Stephen's Web

By Stephen Downes
May 15, 2002

New Computer Graphics Create Extreme Reality I talked about a ubiquitous information and learning environment today and from EDUCAUSE Review comes this link to an item that illustrates my point exactly. The idea is that you can see what you are working on through the head piece, while the computer adds information. For example, a construction worker might wear the device working at a construction site to "see" locations of pipes and wiring that are behind walls or underground. By Kimberly Hill, NewsFactor Network, May 14, 2002 [Refer][Research][Reflect]

It's 1994 Power Point slides from my keynote at today's Distance Learning Network conference in Hull, Quebec. The slides are very sketchy but there's a treat for you at the end - a *draft* diagram of the distributed learning object repository network i have been discussing in recent weeks. Thanks to Rod Savoie and his amazing skills in information representation. By Stephen Downes, Distance Learning Network, May 15, 2002 [Refer][Research][Reflect]

The Rubicon is behind us! The IMS Retools. Brief overview article outlining some of the major organizational changes and new emphasis of the IMS project as a result of its recent meetings in Boston. The changes are major and I expect some more detailed reports will be released in the future (perhaps even by IMS!) MS Word Document. By Norm Friesen, May 14, 2002 [Refer][Research][Reflect]

How Copyright Became Controversial A cogent and frustratingly fair treatment of the issues involved in the current copyright debate, this article neatly summarizes some of the major recent cases involving copyright law and presents the positions of four major factions in the debate: "1) supporters of government-mandated DRM technologies, 2) supporters of the DMCA’s anti-circumvention language, 3) those who emphasize the importance of copyright’s “fair use” doctrine and criticize the DMCA for undermining it, 4) critics of the current state of copyright law, including all uses of the DMCA, and highlight its clash with free speech rights." By Drew Clark, Conference on Computers, Freedom and Privacy, April 19, 2002 [Refer][Research][Reflect]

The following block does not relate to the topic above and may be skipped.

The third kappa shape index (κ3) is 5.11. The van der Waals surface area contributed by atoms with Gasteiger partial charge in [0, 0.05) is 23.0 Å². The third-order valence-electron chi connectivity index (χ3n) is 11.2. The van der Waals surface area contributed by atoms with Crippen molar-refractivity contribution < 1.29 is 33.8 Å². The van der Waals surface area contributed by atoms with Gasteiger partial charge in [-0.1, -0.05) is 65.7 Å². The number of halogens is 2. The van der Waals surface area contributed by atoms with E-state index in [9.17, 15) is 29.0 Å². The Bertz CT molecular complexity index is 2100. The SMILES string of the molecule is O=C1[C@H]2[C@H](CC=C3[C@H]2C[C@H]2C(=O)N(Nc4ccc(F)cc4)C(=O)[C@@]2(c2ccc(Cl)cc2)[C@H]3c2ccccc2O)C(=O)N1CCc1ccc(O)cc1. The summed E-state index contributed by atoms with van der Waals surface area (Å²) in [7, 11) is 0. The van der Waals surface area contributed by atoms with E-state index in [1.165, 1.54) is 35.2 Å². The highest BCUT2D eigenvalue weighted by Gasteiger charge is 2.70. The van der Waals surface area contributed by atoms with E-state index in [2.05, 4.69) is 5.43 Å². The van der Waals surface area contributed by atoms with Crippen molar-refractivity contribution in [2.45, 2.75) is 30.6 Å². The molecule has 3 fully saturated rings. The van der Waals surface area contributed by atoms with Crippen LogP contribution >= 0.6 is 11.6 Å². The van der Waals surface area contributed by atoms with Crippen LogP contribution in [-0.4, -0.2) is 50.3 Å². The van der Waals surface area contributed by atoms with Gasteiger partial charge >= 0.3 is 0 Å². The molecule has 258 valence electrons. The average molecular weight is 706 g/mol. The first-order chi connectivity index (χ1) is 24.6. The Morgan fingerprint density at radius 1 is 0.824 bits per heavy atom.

EU policies for the Knowledge Society Though just updated, this document is a little bit dated (2001). Doesn't matter - European policy has been following the path described in this document to the letter, and this extensively annotated article is one of the best overviews of the European approach to information and communications technology around. Covers the coordinated approach to copyright, privacy, access, government services and interactivity. By Bernard Smith, NordInfo, April, 2002 [Refer][Research][Reflect]

Content Management for Information Professionals Slide presentations and a summary are now online from the Content Management for Information Professionals conference held last April. Normally I highlight a few papers, but in this case, the value is in the aggregate: no individual paper defines the issues in a way I would like but for people involved in content management the set of papers taken as a whole constitutes a useful resource. New jargon of the day: "golf-course-ware" - high priced and glossy system sold by power salespeople to top executives while they play golf. If you are in an executive position - please, allow your staff to make the software decisions. Your job will be safer. By Various Authors, South Bank University, April 11, 2002 [Refer][Research][Reflect]

The Creative Commons Launching tomorrow (or today, if you are reading this Thursday morning), is the Creative Commons, Lawrence Lessig's initiative that will draft and print out custom licenses for authors, musicians, and other content creators who want to provide free online access to their works and yet retain enforceable rights e.g. to block the publication of mangled, misattributed, or commercial versions. By Lawrence Lessig, Creative Commons, May 15, 2002 [Refer][Research][Reflect]

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Copyright © 2002 Stephen Downes